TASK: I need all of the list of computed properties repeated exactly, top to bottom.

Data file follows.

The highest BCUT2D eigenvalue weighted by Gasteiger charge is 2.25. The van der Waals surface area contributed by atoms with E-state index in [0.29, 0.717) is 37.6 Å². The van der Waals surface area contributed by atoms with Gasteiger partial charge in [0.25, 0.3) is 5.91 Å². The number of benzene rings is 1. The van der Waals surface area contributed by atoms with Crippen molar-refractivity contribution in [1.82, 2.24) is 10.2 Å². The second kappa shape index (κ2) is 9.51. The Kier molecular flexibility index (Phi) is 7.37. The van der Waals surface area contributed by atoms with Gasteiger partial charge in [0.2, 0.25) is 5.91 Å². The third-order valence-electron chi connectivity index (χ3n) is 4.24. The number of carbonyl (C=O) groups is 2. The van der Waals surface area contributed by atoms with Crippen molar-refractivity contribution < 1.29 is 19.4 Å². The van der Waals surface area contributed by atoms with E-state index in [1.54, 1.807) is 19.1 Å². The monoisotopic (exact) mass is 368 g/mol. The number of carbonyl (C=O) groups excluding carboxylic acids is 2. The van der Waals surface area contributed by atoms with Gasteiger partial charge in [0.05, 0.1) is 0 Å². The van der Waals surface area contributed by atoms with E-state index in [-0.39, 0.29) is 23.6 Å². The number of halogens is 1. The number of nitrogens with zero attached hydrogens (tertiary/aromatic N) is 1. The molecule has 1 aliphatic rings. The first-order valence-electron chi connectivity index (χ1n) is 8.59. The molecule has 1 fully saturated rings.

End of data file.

The highest BCUT2D eigenvalue weighted by Gasteiger charge is 2.25. The van der Waals surface area contributed by atoms with E-state index in [0.29, 0.717) is 37.6 Å². The van der Waals surface area contributed by atoms with Gasteiger partial charge in [0.25, 0.3) is 5.91 Å². The number of benzene rings is 1. The van der Waals surface area contributed by atoms with Crippen molar-refractivity contribution in [1.82, 2.24) is 10.2 Å². The second kappa shape index (κ2) is 9.51. The Kier molecular flexibility index (Phi) is 7.37. The van der Waals surface area contributed by atoms with Gasteiger partial charge in [0.2, 0.25) is 5.91 Å². The third-order valence-electron chi connectivity index (χ3n) is 4.24. The number of carbonyl (C=O) groups is 2. The van der Waals surface area contributed by atoms with Crippen molar-refractivity contribution < 1.29 is 19.4 Å². The van der Waals surface area contributed by atoms with E-state index in [1.54, 1.807) is 19.1 Å². The monoisotopic (exact) mass is 368 g/mol. The number of carbonyl (C=O) groups excluding carboxylic acids is 2. The van der Waals surface area contributed by atoms with Gasteiger partial charge in [0.05, 0.1) is 0 Å². The van der Waals surface area contributed by atoms with E-state index in [-0.39, 0.29) is 23.6 Å². The number of halogens is 1. The number of nitrogens with zero attached hydrogens (tertiary/aromatic N) is 1. The molecule has 1 aliphatic rings. The first-order valence-electron chi connectivity index (χ1n) is 8.59. The molecule has 1 fully saturated rings.